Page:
Parliamentary elections begin in Afghanistan as insurgent attacks rise

Parliamentary elections begin in Afghanistan as insurgent attacks rise

Following more than two years of delay, voters in Afghanistan are scheduled to finally elect a new parliament today. Those

Afghan women arrive at a voter registration centre to register for the upcoming parliamentary and district council elections in Kabul

Photo: Reuters/Mohammad Ismail

Following more than two years of delay, voters in Afghanistan are scheduled to finally elect a new parliament today.

Those delays were brought by threats of violence amid the ongoing struggle between the government in Kabul, supported by the United States, and the Taliban insurgency. Indeed, the threats have continued, with an attack this Thursday killing three Afghan officials at an election security meeting with General Scott Miller, Washington’s top military commander in the country.

That attack could presage further violence at the polls today, with over a third of the 7000 voting sites having been closed due to the Taliban threat and ten candidates having been assassinated. However, Kabul and US forces insist the election will go forward, while the presence of over 2,500 candidates on the ballot—ten times the number of available seats—points to enthusiasm for the vote.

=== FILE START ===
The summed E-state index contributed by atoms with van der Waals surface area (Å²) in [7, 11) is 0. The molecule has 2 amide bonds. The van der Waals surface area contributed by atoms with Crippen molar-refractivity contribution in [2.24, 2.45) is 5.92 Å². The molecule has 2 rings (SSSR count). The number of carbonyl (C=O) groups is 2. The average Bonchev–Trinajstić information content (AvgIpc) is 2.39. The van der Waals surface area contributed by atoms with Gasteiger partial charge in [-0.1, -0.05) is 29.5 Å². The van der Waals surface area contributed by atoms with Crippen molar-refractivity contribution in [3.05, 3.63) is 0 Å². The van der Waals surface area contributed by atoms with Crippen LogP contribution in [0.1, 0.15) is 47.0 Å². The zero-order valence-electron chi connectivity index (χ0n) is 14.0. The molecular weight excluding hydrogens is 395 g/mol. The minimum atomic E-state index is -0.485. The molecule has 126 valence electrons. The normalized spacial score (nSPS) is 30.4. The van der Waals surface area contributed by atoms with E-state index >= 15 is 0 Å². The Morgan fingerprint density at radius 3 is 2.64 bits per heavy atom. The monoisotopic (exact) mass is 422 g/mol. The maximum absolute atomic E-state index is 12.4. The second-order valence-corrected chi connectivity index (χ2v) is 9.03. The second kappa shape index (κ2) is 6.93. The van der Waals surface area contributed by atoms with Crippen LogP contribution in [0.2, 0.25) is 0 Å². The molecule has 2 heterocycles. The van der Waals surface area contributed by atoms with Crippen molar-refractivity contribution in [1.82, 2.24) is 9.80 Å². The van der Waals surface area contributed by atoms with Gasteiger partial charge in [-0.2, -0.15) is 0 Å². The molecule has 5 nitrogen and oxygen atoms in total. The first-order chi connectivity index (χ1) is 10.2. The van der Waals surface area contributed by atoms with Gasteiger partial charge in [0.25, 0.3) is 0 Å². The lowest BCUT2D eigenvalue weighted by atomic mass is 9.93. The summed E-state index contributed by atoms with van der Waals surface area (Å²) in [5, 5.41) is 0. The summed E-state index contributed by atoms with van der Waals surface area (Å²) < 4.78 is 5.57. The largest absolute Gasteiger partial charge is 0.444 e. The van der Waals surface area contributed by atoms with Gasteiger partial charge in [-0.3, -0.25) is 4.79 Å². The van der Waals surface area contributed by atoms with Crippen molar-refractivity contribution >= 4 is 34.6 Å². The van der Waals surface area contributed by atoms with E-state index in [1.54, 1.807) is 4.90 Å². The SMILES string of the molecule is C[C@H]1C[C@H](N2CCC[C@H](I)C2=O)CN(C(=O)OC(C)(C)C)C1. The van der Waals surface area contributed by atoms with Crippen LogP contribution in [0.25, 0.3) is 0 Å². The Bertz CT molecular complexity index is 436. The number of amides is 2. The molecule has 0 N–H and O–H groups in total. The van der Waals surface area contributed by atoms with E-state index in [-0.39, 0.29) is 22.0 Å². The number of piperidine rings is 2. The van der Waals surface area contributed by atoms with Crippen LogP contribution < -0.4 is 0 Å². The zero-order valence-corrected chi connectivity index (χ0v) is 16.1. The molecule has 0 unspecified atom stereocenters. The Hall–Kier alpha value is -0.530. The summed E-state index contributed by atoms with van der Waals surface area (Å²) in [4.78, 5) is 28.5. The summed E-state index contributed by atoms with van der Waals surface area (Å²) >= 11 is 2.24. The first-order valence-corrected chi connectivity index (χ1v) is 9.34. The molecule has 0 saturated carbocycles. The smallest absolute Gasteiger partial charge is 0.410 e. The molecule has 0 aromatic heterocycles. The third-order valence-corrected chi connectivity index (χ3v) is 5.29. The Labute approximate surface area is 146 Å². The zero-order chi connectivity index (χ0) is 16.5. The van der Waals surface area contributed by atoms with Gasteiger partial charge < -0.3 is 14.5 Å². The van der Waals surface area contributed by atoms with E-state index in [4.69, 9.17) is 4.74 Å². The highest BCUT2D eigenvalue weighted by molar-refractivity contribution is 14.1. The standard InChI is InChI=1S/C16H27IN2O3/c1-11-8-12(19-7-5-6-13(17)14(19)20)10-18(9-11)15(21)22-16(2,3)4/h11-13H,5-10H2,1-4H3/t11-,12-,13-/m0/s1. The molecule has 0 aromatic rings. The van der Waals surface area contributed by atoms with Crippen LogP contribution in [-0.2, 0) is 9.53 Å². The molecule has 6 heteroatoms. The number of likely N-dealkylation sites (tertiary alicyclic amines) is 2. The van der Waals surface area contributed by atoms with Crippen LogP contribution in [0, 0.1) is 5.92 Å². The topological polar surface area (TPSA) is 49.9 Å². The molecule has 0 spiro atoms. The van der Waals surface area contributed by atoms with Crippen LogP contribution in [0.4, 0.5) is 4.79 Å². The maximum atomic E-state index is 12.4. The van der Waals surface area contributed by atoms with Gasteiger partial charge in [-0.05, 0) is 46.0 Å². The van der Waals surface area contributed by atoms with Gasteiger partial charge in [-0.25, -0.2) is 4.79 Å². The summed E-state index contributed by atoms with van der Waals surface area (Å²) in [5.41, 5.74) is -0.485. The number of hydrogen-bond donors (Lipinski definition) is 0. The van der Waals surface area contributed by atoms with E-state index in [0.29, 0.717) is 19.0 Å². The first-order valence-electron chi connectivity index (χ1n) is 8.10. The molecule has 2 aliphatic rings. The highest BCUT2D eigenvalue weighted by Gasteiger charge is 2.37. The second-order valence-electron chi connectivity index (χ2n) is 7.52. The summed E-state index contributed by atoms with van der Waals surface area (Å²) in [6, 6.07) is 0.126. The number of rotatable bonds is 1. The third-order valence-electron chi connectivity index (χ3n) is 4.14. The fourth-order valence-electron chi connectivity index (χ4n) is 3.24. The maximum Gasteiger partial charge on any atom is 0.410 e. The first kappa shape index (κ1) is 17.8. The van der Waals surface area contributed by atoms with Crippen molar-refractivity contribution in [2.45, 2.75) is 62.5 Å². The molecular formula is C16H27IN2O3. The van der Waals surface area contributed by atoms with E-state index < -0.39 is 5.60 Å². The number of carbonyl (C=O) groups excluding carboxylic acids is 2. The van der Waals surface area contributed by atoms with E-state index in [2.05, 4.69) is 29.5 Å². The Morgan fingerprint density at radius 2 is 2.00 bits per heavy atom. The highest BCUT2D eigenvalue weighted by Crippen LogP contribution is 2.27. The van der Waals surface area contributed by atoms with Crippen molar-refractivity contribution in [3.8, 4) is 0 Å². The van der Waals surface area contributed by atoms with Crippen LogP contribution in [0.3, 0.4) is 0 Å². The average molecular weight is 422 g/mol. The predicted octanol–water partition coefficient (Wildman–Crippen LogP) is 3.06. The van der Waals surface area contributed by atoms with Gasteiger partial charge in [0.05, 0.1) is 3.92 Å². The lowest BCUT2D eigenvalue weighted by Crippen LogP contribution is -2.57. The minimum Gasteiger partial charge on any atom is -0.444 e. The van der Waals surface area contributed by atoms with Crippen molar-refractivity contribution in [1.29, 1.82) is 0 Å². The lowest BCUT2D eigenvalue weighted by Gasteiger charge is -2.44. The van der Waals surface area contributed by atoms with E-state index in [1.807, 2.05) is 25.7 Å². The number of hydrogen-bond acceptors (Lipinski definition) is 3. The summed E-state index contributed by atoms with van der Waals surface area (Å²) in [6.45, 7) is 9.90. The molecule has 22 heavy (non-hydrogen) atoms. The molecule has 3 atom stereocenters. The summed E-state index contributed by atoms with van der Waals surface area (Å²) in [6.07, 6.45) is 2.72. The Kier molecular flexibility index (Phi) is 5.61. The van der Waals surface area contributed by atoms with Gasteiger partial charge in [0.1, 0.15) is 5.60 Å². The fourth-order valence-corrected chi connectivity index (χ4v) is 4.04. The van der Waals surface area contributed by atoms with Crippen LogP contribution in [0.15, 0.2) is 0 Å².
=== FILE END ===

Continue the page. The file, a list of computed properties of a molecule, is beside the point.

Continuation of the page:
With preliminary results due by November 10,  it will take some time to know the political impact of the electoral outcome. But, a successfully administered election would give some confidence to the government’s ability to administer the country in the face of continuing bloodshed.

Wake up smarter with an assessment of the stories that will make headlines in the next 24 hours. Download The Daily Brief.